Gordon Moore, modern computing pioneer, dies at 94
The co-founder of Intel predicted modern computing power more than half a century ago.
Gordon Moore, co-founder of Intel and one of the most influential minds in computing history, died on Friday at his home in Hawai’i at the age of 94. Known as one of the architects of modern electronics for his work on transistors and microprocessors, his observations on the trajectory of computing advancements—later known as Moore’s law—has proved highly accurate for nearly six decades.
Writing for the 35th anniversary issue of Electronics Magazine in 1965, Moore, a Caltech graduate and engineer, estimated that technological advancements ensured transistors’ physical dimensions would continue shrinking. Roughly double the number of transistors, he forecasted,could fit on the same sized chip every year. A decade later, Moore revised this timespan to two years, but this general idea proved remarkably stable over the ensuing years. As PC Mag notes, Intel’s first commercially available microprocessor contained 2,250 transistors in 1971. Apple’s M2 Max chip, released in January, contains 67 billion transistors.
“Integrated circuits will lead to such wonders as home computers—or at least terminals connected to a central computer—automatic controls for automobiles, and personal portable communications equipment,” Moore wrote in his 1965 article, “Cramming More Components onto Integrated Circuits,” twenty years before PCs revolutionized computing and forty years prior to the iPhone’s debut.
[Related: Here’s the simple law behind your shrinking gadgets.]
Moore’s law guided the trajectory of Intel and rival processor companies’ innovations for years. The law was recently declared “dead” by Nvidia CEO Jansen Huang as advances have slowed in recent years—an inevitable conclusion to Moore’s observation as transistors’ physical limitations are reached and supply costs increase. However, this is an assertion that is not without its detractors. Intel, for its part, maintains Moore’s law is still in effect, and expects 1 trillion transistors per chip by the end of the decade.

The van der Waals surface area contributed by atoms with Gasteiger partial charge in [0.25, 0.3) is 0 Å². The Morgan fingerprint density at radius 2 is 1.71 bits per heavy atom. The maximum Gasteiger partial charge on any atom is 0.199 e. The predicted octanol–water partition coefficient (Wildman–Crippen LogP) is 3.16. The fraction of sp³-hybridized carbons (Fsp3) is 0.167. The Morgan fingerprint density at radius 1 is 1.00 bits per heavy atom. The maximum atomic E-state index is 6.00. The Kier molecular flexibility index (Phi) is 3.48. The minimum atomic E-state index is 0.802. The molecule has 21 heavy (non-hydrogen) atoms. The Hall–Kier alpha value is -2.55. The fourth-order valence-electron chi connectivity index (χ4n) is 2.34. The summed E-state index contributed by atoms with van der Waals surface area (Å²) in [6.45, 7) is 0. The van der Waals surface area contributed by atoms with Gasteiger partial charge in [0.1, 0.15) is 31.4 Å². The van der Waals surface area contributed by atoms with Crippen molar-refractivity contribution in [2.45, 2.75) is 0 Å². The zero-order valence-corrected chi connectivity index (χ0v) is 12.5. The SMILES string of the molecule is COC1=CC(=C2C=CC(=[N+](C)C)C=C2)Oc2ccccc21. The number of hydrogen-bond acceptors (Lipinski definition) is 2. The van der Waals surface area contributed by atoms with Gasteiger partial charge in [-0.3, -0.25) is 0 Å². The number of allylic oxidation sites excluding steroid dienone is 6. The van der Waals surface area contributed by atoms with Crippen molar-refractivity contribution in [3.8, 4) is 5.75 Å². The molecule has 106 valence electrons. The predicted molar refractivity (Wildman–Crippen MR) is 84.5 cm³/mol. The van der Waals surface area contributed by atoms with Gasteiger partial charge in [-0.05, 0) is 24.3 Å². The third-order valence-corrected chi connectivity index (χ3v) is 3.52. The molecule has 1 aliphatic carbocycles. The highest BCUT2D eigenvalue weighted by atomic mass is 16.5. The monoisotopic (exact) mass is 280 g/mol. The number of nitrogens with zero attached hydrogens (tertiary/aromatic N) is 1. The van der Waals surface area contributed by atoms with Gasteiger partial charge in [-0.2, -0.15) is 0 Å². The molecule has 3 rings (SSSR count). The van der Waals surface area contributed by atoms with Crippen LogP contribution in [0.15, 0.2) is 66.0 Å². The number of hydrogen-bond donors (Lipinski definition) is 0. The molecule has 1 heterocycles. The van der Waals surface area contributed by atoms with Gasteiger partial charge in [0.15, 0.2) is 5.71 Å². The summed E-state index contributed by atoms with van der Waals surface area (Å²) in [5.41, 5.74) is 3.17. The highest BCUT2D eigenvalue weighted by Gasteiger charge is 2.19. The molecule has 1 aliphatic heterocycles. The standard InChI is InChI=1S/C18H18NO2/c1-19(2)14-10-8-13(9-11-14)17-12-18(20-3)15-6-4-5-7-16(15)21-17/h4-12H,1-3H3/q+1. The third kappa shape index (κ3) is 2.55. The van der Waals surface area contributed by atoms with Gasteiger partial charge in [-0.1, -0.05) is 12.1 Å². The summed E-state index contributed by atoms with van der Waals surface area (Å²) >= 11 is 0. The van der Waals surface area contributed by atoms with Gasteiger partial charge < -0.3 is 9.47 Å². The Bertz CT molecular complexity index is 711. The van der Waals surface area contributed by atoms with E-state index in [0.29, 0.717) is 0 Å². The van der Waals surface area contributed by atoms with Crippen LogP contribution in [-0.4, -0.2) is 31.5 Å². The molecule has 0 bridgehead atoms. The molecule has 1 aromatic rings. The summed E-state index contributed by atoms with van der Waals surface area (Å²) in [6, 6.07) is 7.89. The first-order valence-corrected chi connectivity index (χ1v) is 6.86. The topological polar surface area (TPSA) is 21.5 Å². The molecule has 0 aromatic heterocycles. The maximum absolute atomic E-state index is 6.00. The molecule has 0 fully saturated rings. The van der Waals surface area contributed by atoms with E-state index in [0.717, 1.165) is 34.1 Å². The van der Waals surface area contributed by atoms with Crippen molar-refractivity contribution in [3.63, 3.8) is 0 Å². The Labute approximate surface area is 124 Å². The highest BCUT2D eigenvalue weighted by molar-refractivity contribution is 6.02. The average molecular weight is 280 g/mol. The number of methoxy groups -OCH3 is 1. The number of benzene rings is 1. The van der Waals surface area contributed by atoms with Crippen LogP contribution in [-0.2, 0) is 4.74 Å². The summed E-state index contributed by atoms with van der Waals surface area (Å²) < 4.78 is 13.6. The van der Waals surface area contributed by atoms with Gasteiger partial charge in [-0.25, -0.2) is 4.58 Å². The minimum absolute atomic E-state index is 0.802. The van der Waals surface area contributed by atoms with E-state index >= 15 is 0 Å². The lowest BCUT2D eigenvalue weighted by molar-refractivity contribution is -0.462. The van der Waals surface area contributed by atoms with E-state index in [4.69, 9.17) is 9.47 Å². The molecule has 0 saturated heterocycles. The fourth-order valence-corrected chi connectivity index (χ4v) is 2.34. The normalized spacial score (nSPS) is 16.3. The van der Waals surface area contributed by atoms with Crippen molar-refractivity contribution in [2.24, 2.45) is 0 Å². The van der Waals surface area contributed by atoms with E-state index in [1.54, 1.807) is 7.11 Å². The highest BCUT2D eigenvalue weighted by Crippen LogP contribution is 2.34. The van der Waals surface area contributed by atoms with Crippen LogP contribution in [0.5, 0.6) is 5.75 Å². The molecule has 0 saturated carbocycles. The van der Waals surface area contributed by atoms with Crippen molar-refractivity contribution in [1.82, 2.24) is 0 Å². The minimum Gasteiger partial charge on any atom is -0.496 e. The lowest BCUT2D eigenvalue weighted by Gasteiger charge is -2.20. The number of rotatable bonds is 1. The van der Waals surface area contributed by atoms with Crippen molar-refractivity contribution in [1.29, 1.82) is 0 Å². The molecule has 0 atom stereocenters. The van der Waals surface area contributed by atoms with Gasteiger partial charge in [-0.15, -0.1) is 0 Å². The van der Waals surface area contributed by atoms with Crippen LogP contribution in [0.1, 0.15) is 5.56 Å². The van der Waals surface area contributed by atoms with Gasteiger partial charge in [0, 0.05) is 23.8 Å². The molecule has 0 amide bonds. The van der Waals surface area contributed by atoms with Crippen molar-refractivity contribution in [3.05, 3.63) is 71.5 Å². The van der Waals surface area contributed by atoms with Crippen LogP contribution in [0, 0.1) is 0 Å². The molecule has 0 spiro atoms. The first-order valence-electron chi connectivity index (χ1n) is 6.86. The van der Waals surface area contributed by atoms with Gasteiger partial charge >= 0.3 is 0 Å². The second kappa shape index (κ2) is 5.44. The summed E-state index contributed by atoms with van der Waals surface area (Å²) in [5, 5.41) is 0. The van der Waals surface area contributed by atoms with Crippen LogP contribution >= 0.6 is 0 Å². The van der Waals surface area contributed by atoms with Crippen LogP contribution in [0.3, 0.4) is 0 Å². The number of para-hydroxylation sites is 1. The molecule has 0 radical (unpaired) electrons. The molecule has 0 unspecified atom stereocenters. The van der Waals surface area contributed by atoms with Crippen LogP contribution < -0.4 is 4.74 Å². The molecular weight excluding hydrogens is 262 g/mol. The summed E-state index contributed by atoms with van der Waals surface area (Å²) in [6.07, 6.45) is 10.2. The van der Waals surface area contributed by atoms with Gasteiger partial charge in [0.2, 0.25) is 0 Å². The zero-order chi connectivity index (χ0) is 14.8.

Regardless of when Moore’s law finally taps out, its guiding principles helped propel the modern computing industry for years, providing a benchmark for companies as electronics quickly integrated themselves into the fabric of global society. As physical limitations make themselves known, researchers have turned to next generation advancements like quantum computing to continue cutting-edge innovation. “Gordon’s vision lives on as our true north as we use the power of technology to improve the lives of every person on Earth,” Intel CEO Pat Gelsinger said in a statement on Friday.
“All I was trying to do was get that message across, that by putting more and more stuff on a chip we were going to make all electronics cheaper,” Moore said in a 2008 interview. Outside of his electronics advancements, Moore started an environmental protection foundation alongside is wife using $5 billion of his own Intel stock, and remained an ardent financial supporter of the Search for Extraterrestrial Life, or SETI.